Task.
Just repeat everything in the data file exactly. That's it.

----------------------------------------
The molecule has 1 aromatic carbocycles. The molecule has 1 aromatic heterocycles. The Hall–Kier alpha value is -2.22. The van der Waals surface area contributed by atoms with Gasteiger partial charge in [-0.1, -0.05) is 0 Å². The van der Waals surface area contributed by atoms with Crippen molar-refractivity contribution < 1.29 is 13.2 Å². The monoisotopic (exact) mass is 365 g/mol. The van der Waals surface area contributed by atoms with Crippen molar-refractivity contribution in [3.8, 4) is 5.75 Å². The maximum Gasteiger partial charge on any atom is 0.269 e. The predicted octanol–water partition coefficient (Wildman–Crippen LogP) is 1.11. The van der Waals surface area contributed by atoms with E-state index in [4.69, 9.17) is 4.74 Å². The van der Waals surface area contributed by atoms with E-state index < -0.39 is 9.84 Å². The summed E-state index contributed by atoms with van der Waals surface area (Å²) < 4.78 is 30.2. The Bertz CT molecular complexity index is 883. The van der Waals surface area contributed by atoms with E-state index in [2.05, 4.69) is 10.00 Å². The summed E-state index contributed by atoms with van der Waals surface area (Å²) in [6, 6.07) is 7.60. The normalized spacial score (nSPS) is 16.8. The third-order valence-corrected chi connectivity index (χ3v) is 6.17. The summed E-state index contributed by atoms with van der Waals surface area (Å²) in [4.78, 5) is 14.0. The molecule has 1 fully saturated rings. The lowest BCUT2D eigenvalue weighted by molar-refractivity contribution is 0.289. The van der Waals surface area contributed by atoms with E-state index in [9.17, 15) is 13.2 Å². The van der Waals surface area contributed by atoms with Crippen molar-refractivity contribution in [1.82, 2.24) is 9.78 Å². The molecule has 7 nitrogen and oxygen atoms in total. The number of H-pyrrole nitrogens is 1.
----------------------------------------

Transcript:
The molecule has 1 aromatic carbocycles. The molecule has 1 aromatic heterocycles. The Hall–Kier alpha value is -2.22. The van der Waals surface area contributed by atoms with Gasteiger partial charge in [-0.1, -0.05) is 0 Å². The van der Waals surface area contributed by atoms with Crippen molar-refractivity contribution < 1.29 is 13.2 Å². The monoisotopic (exact) mass is 365 g/mol. The van der Waals surface area contributed by atoms with Crippen molar-refractivity contribution in [3.8, 4) is 5.75 Å². The maximum Gasteiger partial charge on any atom is 0.269 e. The predicted octanol–water partition coefficient (Wildman–Crippen LogP) is 1.11. The van der Waals surface area contributed by atoms with E-state index in [4.69, 9.17) is 4.74 Å². The van der Waals surface area contributed by atoms with E-state index < -0.39 is 9.84 Å². The summed E-state index contributed by atoms with van der Waals surface area (Å²) < 4.78 is 30.2. The Bertz CT molecular complexity index is 883. The van der Waals surface area contributed by atoms with E-state index in [2.05, 4.69) is 10.00 Å². The summed E-state index contributed by atoms with van der Waals surface area (Å²) in [6, 6.07) is 7.60. The normalized spacial score (nSPS) is 16.8. The third-order valence-corrected chi connectivity index (χ3v) is 6.17. The summed E-state index contributed by atoms with van der Waals surface area (Å²) in [4.78, 5) is 14.0. The molecule has 1 fully saturated rings. The lowest BCUT2D eigenvalue weighted by molar-refractivity contribution is 0.289. The van der Waals surface area contributed by atoms with E-state index in [9.17, 15) is 13.2 Å². The van der Waals surface area contributed by atoms with Crippen molar-refractivity contribution in [1.82, 2.24) is 9.78 Å². The molecule has 7 nitrogen and oxygen atoms in total. The number of H-pyrrole nitrogens is 1.